An assessment of selected biology aspects of the two Yellowfish species Labeobarbus kimberleyensis and L. aeneus from the Orange-Vaal River system, using radio telemetry methods, South Africa.


Econ@UJ project


By: Linda Nel


This Yellowfish telemetry study is being undertaken by scientific specialists from Econ@uj a consortium of ecological scientists based at the Zoology department of the University of Johannesburg, with support from the Water Resource Commission and Flycastaway, in collaboration with the Orange-Vaal River Yellowfish Conservation and Management Association and Wag-‘n-Bietjie Ekoplaas.


Yellowfish (Labeobarbus spp.) are generally a cosmopolitan species which have ecological, economical and social importance. The inadequate understanding of the biological requirements of Yellowfish in the Vaal River has promoted this telemetry study, which has been designed to assist with the development of conservation protocols and management scenarios for river ecosystems.  This study aims to characterise the flow, depth and substrate requirements of the Yellowfishes in the Vaal River and to further characterise the general feeding and spawning biology of these species in the field.  This study involves tagging of twelve Orange-Vaal Largemouth and twelve Smallmouth Yellowfish (Labeobarbus kimberleyensis and L. aeneus) individuals in the Vaal River over a period of twenty four months. 


Adopt a yellowfish

Due to the nature of this type of research endeavour, a constant demand for financial resources has resulted in the concept of “adopt a Yellowfish”.  This entails the adoption (or purchasing) one of the tagged Yellowfish individuals being monitored in this study by private organisations or individuals.  Whilst being monitored over the 175 day period (battery life of the tag) specific information regarding the specific behaviour of tagged fish will be presented to the adopter of the fish being monitored.   Initially, the general information of the individual fish (size, weight health etc.) will be presented to the adopter and thereafter on a 3-4 weekly basis an overview of the recent behaviour and characteristics of the individual will be presented to the adopter.  Any additional information and photographs regarding related events in the study will be send to these adopters as well.  The funds raised will be reinserted into the study to further the current research endeavour.  For more information please visit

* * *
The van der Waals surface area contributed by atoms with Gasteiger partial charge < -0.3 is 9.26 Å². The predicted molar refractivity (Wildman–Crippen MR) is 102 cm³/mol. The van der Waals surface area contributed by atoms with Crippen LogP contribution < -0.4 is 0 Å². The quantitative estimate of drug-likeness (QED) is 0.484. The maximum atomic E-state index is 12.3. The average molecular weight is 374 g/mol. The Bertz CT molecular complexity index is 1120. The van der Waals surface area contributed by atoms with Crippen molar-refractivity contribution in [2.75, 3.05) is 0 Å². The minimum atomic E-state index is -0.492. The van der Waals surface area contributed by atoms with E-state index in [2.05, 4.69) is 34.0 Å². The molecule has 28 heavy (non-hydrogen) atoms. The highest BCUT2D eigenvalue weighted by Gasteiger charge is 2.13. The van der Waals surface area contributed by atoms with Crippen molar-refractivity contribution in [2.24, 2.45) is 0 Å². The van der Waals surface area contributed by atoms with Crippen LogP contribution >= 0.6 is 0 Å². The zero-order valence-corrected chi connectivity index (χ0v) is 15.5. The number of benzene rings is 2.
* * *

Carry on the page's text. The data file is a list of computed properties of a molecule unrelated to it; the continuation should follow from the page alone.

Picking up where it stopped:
The first adopted Orange-Vaal Largemouth Yellowfish by Mr. John Neaves, Fish Name: Jack Lemmon